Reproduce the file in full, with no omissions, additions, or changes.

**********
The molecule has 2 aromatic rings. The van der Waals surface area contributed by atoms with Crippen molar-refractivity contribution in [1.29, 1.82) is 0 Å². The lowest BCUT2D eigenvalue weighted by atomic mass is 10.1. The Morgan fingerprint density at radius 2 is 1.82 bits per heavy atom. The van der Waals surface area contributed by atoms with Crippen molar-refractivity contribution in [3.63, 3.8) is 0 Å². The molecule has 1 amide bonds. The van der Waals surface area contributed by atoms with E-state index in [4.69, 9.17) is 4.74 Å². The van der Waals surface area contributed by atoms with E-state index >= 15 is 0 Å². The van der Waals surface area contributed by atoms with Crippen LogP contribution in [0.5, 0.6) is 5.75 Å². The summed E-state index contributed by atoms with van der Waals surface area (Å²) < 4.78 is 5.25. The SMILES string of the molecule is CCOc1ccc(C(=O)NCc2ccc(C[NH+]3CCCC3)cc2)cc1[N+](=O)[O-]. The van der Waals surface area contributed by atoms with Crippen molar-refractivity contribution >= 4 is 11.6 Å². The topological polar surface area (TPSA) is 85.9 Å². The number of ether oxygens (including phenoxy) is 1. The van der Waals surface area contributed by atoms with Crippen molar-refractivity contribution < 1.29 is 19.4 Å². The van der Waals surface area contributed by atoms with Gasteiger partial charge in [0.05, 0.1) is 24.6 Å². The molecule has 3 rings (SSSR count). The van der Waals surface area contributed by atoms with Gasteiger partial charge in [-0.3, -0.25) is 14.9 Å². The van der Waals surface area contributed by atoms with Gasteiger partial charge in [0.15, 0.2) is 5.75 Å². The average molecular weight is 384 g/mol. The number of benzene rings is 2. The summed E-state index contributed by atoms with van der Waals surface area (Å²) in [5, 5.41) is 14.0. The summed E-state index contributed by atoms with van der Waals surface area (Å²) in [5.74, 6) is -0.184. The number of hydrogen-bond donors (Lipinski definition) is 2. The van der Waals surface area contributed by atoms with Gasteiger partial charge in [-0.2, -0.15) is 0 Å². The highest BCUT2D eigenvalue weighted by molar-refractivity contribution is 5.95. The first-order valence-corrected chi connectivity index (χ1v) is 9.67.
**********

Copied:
The molecule has 2 aromatic rings. The van der Waals surface area contributed by atoms with Crippen molar-refractivity contribution in [1.29, 1.82) is 0 Å². The lowest BCUT2D eigenvalue weighted by atomic mass is 10.1. The Morgan fingerprint density at radius 2 is 1.82 bits per heavy atom. The van der Waals surface area contributed by atoms with Crippen molar-refractivity contribution in [3.63, 3.8) is 0 Å². The molecule has 1 amide bonds. The van der Waals surface area contributed by atoms with E-state index in [4.69, 9.17) is 4.74 Å². The van der Waals surface area contributed by atoms with E-state index >= 15 is 0 Å². The van der Waals surface area contributed by atoms with Crippen LogP contribution in [0.5, 0.6) is 5.75 Å². The summed E-state index contributed by atoms with van der Waals surface area (Å²) < 4.78 is 5.25. The SMILES string of the molecule is CCOc1ccc(C(=O)NCc2ccc(C[NH+]3CCCC3)cc2)cc1[N+](=O)[O-]. The van der Waals surface area contributed by atoms with Crippen molar-refractivity contribution >= 4 is 11.6 Å². The topological polar surface area (TPSA) is 85.9 Å². The number of ether oxygens (including phenoxy) is 1. The van der Waals surface area contributed by atoms with Crippen molar-refractivity contribution < 1.29 is 19.4 Å². The van der Waals surface area contributed by atoms with Gasteiger partial charge in [0.05, 0.1) is 24.6 Å². The molecule has 3 rings (SSSR count). The van der Waals surface area contributed by atoms with Gasteiger partial charge in [-0.3, -0.25) is 14.9 Å². The van der Waals surface area contributed by atoms with Gasteiger partial charge in [0.15, 0.2) is 5.75 Å². The average molecular weight is 384 g/mol. The number of benzene rings is 2. The summed E-state index contributed by atoms with van der Waals surface area (Å²) in [5, 5.41) is 14.0. The summed E-state index contributed by atoms with van der Waals surface area (Å²) in [5.74, 6) is -0.184. The number of hydrogen-bond donors (Lipinski definition) is 2. The van der Waals surface area contributed by atoms with Gasteiger partial charge in [-0.2, -0.15) is 0 Å². The highest BCUT2D eigenvalue weighted by molar-refractivity contribution is 5.95. The first-order valence-corrected chi connectivity index (χ1v) is 9.67.